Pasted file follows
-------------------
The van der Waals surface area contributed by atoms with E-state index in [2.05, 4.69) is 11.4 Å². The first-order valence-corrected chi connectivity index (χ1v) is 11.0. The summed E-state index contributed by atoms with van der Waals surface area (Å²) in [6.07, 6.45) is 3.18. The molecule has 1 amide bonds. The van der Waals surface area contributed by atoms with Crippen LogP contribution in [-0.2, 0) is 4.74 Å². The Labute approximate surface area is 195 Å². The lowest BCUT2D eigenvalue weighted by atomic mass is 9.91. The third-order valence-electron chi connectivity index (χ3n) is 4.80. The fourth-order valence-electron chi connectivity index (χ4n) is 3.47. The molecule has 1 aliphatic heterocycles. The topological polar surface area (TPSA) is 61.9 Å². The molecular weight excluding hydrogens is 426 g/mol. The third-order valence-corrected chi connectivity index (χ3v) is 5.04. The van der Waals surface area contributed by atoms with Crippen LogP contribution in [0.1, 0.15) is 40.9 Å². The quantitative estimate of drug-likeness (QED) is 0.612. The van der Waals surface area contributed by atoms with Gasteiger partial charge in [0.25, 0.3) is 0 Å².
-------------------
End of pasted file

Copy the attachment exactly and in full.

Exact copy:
The van der Waals surface area contributed by atoms with E-state index in [2.05, 4.69) is 11.4 Å². The first-order valence-corrected chi connectivity index (χ1v) is 11.0. The summed E-state index contributed by atoms with van der Waals surface area (Å²) in [6.07, 6.45) is 3.18. The molecule has 1 amide bonds. The van der Waals surface area contributed by atoms with Crippen LogP contribution in [-0.2, 0) is 4.74 Å². The Labute approximate surface area is 195 Å². The lowest BCUT2D eigenvalue weighted by atomic mass is 9.91. The third-order valence-electron chi connectivity index (χ3n) is 4.80. The fourth-order valence-electron chi connectivity index (χ4n) is 3.47. The molecule has 1 aliphatic heterocycles. The topological polar surface area (TPSA) is 61.9 Å². The molecular weight excluding hydrogens is 426 g/mol. The third-order valence-corrected chi connectivity index (χ3v) is 5.04. The van der Waals surface area contributed by atoms with Crippen LogP contribution in [0.1, 0.15) is 40.9 Å². The quantitative estimate of drug-likeness (QED) is 0.612. The van der Waals surface area contributed by atoms with Gasteiger partial charge in [0.25, 0.3) is 0 Å².